Historical Background. The historical background of the epistle is still in need of clarification. Corinth was the administrative seat of the Roman province of Achaia and as a commercial center attracted large numbers of Greeks, Jews, and other peoples. In the course of his second missionary journey, St. Paul founded a flourishing Christian community there. Even during his lifetime strife and factions, among other disorders, caused serious problems for the community (1 Cor 1.11–16). Apparently, similar conditions developed in the days of Clement during the last decade of the 1st century.
Structure. In structure, the epistle consists of an introduction (1–3), two main sections (4–36 and 37–61), and a brief conclusion (62–65). After calling attention to the once flourishing Christian community, Clement deplores the present factions and exhorts the community to penance, piety, humility, and hospitality, adding numerous quotations and examples from Scripture to each admonition. After reminding the Corinthians of the harmony in all creation and of God's goodness and omnipotence, he ends the first section with remarks on the resurrection and judgment and an exhortation to faith and good works. Stoic thought is an element in this doctrine, which, however, may have come from the OT sapiential books.
The second main section deals directly with the quarrel in the local Church. God requires order and obedience from all creatures, consequently obedience and discipline are necessary in the Church. Just as there were definite offices and duties established by God in the Old Law, so too Christ chose Apostles, who in turn appointed bishops and deacons to continue His work. The contentious elements among the Corinthians, the younger members, are exhorted to do penance as well as to be submissive.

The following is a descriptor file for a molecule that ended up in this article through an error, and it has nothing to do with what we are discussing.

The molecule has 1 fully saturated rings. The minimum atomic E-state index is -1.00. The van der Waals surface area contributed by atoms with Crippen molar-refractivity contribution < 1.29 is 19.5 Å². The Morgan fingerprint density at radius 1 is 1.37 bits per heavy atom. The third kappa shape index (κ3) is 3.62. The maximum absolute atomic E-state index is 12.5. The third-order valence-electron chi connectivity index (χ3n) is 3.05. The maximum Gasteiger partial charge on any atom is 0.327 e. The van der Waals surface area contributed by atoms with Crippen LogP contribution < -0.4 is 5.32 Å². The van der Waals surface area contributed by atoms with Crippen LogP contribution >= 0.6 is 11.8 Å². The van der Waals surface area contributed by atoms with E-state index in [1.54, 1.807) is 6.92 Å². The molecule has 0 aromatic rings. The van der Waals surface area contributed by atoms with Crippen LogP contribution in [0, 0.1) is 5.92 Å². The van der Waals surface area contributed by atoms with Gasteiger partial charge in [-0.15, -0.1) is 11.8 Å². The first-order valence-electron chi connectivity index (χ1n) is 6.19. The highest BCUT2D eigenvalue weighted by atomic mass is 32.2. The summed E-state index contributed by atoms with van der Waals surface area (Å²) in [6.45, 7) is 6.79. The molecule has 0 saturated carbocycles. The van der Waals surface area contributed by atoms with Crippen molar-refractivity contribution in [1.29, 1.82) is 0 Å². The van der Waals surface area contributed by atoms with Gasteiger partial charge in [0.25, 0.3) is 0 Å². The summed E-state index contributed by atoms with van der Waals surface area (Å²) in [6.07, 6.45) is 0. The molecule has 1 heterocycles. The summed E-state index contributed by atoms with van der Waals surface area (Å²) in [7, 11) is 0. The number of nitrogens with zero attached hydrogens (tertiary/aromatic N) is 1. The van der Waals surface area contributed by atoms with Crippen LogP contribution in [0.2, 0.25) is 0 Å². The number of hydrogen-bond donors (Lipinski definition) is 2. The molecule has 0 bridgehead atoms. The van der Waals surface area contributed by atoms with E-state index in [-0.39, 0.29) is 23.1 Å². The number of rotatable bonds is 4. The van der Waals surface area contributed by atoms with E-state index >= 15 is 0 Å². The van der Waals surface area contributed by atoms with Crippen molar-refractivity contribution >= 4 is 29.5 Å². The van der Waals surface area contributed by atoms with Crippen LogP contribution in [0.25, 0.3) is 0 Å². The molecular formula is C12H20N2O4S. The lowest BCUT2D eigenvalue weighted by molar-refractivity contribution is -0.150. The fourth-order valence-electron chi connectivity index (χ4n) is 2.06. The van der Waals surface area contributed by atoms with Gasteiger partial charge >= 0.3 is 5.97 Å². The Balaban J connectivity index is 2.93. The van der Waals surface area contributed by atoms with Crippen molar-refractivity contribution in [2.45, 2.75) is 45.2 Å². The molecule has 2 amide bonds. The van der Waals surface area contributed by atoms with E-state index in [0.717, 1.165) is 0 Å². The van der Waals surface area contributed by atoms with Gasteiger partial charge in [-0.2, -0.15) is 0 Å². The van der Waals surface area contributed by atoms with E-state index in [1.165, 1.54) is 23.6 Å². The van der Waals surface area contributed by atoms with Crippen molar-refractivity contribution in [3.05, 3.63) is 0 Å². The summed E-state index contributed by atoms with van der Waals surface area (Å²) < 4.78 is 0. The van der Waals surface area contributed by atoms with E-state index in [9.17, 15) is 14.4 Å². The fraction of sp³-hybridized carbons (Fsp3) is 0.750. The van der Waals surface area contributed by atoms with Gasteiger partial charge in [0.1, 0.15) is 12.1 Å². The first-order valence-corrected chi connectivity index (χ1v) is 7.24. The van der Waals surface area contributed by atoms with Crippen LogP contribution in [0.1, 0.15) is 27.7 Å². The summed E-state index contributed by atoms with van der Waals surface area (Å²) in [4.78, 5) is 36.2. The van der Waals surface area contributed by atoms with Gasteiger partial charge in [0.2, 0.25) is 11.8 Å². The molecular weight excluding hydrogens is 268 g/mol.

The conclusion summarizes the exhortations and expresses the hope that the envoys who delivered the letter will return with the good news that peace has been reestablished. There is no evidence that the Church of Corinth appealed to the Church of Rome for an authoritative decision, nor does the tone of the epistle indicate that it is an official reply to a situation formally presented for action and solution. In fact, the letter clearly states that it gives counsel (58.2) and is making a request (59.2).